There is no gender pay gap, But that doesn’t mean the workplace is fair to women (3/3)

February 12, 2018

Gender Differences

While the biggest gender pay gap is not merely between men and women but rather between married women with children and everyone else, there is still a gender pay gap between single childless women and men. The gender pay gap between single (childless) women compared to men is $0.04, $0.96 for every man’s $1.00. So while it’s not dramatic, what might be the issue there? As we said in part one, “In discussing how we can make the workplace more women-friendly we have to have a discussion about the differences between men and women…”, let’s talk about a few differences that occur outside of marriage and babies.

Risk-taking Averse

For one, women are more risk-averse than men —on the whole, this is neither a good or bad thing, but in specific cases, it could be one or the other. In the case of asking for a raise and negotiating a salary our risk-aversion work against us and in favor of men.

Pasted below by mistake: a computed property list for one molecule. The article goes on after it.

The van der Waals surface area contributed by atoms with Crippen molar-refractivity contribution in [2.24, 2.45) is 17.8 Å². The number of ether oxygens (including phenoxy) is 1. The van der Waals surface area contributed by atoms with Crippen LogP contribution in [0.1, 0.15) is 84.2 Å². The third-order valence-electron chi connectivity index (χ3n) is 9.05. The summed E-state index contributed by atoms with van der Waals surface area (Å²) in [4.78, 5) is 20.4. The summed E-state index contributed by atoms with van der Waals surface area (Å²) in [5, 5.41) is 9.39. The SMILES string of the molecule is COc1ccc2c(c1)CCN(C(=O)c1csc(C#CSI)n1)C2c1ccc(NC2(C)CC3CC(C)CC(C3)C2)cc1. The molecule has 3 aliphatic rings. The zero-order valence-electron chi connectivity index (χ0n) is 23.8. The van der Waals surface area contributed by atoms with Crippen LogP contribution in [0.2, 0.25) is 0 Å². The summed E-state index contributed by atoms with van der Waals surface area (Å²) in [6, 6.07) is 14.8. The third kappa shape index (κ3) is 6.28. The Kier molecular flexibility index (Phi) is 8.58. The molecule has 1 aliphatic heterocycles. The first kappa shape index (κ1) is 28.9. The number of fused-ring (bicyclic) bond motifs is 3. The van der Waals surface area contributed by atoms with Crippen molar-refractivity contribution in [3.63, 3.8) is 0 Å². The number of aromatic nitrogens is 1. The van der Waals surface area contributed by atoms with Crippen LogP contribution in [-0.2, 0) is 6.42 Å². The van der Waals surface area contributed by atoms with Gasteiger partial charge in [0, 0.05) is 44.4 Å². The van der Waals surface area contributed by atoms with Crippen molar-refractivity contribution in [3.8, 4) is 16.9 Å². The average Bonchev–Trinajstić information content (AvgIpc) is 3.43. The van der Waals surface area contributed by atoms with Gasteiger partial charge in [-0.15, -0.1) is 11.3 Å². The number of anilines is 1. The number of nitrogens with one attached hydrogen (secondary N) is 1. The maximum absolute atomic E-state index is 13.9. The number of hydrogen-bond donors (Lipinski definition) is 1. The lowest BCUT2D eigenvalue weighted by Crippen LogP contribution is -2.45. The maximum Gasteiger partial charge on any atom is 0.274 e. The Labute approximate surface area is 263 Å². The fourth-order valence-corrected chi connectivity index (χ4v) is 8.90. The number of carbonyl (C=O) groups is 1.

A Harvard study concluded, “The authors found that when there was no explicit statement that wages are negotiable, men were more likely to negotiate than women,” when the wage negotiation was explicit women were just as likely as men to negotiate the salary. If we’re serious about closing the wage then more women need to be willing to take that risk. Now, we do have to acknowledge it is a risk, you can ask for too much and be denied a job and so it isn’t as if there aren’t negative consequences to taking that risk but women should at least know a negotiation is an option they can choose even if it’s not explicitly mentioned. And yes, of course, companies should explicitly state their salary as negotiable.

When women and men are offered jobs risk-taking behavior also plays a role, “A survey of masters’ students entering new jobs indicated that female students were likely to take the first offer of pay, while male students were eight times more likely to attempt negotiating a higher starting salary”. Ex-CEO Ellen Pat’s solution to this was to eliminate the possibility for salary negotiations in her company, as I mentioned in part 1 of this essay series, we cannot create so-called solutions that are essentially “Fairness for women and injustice to men”. We don’t need to discourage men from appropriate risk-taking we need to encourage women to take appropriate risks or at least teach them how to do so. This is a skill that should be taught in high school, college or career training programs. Once women know how to successfully take the risk they can choose to do so or not, that would level the playing field in a way that benefits women but does not hurt men.

$.24 vs $.04